The planned redevelopment of the downtown YMCA complex is providing a boon for the owner of The Jefferson Hotel and Second Baptist Church building across the street.
The YMCA of Greater Richmond on Friday sold two of its parking lots to the development group it’s working with to add market-rate apartments to its downtown building and on adjacent properties that are slated for new construction.
One of the half-acre lots, at the corner of Foushee and Grace streets, was sold for $2.4 million to the group, which is now planning a slightly shorter apartment building there.
The other lot, along Foushee across Franklin Street from the Y building, was sold for $2 million and is now in the hands of an LLC tied to Riverstone Properties, the Bill Goodwin-owned company whose assets include The Jefferson, the Second Baptist building and adjacent parking lots used by the hotel.
George Emerson, who is heading up the project with frequent collaborator Phil Roper and fellow developers Tom Papa and Dennis Lynch, said they determined the Foushee lot didn’t fit with their plans and approached the LLC with an offer.
Emerson and a YMCA spokesman said their contract included an assignment clause that allowed Emerson’s group to transfer the property to another party. Emerson wouldn’t name the other party beyond the LLC listed on the property deed recorded with the city.
“We had the right to assign our contract, and that was a piece that we didn’t need in our deal, so we sold it out to another developer,” Emerson said. “It just didn’t fit in with what we were doing (with the rest of the properties).”
The transactions signal the start of the multi-phased project that Emerson said would now begin with the new building at Foushee and Grace, along with interior rehabs of the Y building. Work on the Y building is contingent on its sale, which YMCA spokesman Barry Saunders said is anticipated along with the remaining properties over the next 12 to 18 months.
The deals also give Riverstone complete ownership over the city block that includes the century-old Second Baptist building, which it has sought to demolish, citing structural deterioration and a need for more parking.
It isn’t clear whether the addition of the Foushee lot could factor into the parking need or the demolition plan, which Goodwin has held off on through a “gentlemen’s agreement” that was reached to allow stakeholders more time to explore options for potentially preserving the building. Preservationists have called for saving the neoclassic-style building, which is considered architecturally significant.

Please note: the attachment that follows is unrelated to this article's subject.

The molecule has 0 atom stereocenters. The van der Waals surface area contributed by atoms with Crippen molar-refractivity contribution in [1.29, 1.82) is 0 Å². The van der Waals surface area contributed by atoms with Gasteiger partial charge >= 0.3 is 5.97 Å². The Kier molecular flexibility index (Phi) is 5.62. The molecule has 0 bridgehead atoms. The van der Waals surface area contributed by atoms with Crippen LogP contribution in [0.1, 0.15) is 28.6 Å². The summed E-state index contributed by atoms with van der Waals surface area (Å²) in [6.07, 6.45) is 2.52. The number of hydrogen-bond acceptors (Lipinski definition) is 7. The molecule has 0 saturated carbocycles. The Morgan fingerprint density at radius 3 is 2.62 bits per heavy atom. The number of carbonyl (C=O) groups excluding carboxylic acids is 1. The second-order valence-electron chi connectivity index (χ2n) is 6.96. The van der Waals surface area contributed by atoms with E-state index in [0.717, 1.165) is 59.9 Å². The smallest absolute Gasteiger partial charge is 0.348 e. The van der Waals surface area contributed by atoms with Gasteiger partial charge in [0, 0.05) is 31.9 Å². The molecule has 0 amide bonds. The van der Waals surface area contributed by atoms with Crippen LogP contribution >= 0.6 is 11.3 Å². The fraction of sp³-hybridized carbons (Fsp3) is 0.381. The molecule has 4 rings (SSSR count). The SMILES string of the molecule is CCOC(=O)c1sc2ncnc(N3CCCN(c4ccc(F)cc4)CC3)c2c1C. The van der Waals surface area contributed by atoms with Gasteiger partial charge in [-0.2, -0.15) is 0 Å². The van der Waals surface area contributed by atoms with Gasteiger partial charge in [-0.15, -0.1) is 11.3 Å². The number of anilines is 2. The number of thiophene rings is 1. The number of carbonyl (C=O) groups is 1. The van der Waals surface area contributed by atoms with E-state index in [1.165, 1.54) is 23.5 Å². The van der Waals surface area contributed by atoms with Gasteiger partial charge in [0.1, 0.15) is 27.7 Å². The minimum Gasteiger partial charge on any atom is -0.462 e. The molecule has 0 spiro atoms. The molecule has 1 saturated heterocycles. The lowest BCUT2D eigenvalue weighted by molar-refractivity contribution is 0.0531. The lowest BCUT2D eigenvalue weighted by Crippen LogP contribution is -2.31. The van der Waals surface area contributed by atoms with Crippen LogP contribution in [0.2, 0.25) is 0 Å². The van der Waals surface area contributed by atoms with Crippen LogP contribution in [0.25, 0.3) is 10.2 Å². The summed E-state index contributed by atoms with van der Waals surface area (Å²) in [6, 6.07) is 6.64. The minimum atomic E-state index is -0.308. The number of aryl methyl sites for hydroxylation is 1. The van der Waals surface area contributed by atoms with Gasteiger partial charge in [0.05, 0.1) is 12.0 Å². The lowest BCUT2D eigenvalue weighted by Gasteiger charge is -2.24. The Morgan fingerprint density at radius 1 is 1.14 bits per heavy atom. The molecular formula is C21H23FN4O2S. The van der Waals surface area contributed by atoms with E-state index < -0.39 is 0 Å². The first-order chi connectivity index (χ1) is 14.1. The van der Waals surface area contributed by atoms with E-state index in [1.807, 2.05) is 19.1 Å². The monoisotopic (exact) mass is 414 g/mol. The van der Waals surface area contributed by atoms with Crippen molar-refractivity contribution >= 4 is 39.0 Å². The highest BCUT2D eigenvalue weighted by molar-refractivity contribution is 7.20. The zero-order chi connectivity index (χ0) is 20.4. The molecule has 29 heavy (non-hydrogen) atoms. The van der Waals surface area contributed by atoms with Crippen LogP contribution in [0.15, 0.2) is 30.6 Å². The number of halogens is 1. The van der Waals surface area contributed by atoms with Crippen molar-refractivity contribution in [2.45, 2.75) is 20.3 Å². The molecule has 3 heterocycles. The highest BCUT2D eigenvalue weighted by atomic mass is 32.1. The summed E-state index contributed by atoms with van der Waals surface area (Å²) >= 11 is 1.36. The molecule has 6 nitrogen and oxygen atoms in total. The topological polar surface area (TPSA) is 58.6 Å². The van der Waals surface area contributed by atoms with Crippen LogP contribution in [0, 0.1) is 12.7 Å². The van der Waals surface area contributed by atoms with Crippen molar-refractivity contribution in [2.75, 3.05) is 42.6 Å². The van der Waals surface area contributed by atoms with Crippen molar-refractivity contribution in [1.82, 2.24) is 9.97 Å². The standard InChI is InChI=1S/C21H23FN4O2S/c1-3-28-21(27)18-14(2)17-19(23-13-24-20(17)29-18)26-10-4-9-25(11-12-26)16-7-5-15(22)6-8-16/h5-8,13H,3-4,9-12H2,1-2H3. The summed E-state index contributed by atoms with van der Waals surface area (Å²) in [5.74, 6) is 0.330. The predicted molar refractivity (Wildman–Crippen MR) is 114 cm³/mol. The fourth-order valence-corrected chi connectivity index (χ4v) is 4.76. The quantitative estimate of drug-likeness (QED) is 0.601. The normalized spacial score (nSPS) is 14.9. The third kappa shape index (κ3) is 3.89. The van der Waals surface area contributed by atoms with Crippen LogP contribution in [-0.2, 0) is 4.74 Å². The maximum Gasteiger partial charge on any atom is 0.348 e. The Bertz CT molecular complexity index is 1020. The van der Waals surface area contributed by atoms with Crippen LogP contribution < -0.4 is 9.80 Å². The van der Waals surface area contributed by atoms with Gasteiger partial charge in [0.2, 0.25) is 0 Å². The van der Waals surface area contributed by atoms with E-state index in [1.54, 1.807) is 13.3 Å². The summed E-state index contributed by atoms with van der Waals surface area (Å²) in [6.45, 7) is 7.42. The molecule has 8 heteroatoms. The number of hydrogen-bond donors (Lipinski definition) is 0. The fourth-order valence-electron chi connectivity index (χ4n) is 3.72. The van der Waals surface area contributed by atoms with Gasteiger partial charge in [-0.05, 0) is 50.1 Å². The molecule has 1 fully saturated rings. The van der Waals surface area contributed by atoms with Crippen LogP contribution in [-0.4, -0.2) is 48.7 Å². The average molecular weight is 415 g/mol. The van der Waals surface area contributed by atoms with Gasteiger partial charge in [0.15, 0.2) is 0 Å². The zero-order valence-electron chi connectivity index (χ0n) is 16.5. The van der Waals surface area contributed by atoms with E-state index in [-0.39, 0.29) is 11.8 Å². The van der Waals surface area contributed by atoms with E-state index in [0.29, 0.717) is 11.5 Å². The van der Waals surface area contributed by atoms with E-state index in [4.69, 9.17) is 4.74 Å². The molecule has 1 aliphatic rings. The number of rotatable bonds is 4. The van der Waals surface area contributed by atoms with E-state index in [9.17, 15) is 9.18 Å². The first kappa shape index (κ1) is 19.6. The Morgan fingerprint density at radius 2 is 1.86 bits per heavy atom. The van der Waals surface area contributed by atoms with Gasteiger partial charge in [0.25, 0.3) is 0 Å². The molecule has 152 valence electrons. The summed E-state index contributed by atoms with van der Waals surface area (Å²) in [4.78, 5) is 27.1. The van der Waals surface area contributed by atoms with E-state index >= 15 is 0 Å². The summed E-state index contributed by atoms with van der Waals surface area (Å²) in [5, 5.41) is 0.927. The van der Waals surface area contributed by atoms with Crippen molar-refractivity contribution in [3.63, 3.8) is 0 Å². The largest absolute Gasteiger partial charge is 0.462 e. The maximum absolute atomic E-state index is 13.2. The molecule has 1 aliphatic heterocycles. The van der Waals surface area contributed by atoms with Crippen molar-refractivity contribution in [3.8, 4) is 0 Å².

The agreement, reached in February, was to be for three months, but conversations about the property are said to be ongoing. A demolition permit awarded by the city this spring remains valid through April 2023.
Riverstone did not respond to a request for comment. A message left for principal Chris Corrada was not returned Wednesday.
Saunders said the Foushee lot will continue to be used by Y members and employees in the near term. He said fewer spaces in the lot will be available to the Y after its corporate offices are relocated over the course of the project. Overall parking for members would increase with the new buildings planned behind the Y building, he said.
Where the group had been planning to start the project with a new building at Grace and Adams, Emerson said the Y rehab would now coincide with construction of the Grace-and-Foushee building, which has been scaled down in size.
A development plan filed with the city this week calls for a seven-story building with 118 apartments and three levels of parking, one of them underground. The group was initially said to be planning an 11-story building with 160 units for that site.
The plan shows the building would include 133 parking spaces and an 1,800-square-foot commercial space fronting Grace. Vehicular access to the building would be off the alley between the site and the Y building.
The corner at Grace and Adams is planned for a six-story building with 70 apartments, structured parking and commercial space fronting Grace.
An additional 36 apartments would be added to the Y building’s top three floors, bringing the total apartment count for the project to 224.
Walter Parks Architects is designing the apartments, and Silvercore is handling engineering work. Markham Planning is handling filings with the city.
Emerson said his group is aiming to start work on the Y building and the new Grace-and-Foushee building in the first half of next year.
“We just have some historic (preservation) issues and zoning issues on the existing Y that we need to get straight before we can close on it. We’re working through those now,” he said.
“We’re always looking for great properties that we think are great locations, and I think that property is a premier location downtown, so we’re excited about acquiring it.”
Saunders said the Y is glad to see the project progressing with the land deals.
“We’re excited that we’re underway,” he said. “That makes it official, and we’re glad to see that things are moving.”
The Y had owned the Grace-and-Foushee lot since 2008, when it purchased three buildings and demolished them for a planned $20 million expansion that was later scrapped. The four parcels that make up the lot, 1-7 W. Grace St., were assessed by the city at $965,000 combined.
The two parcels that make up the Foushee lot – 1 W. Franklin St. and 2 W. Main St. – had been owned by the Y for decades and were assessed at $1.3 million.
• BizSense reporter Mike Platania contributed to this report.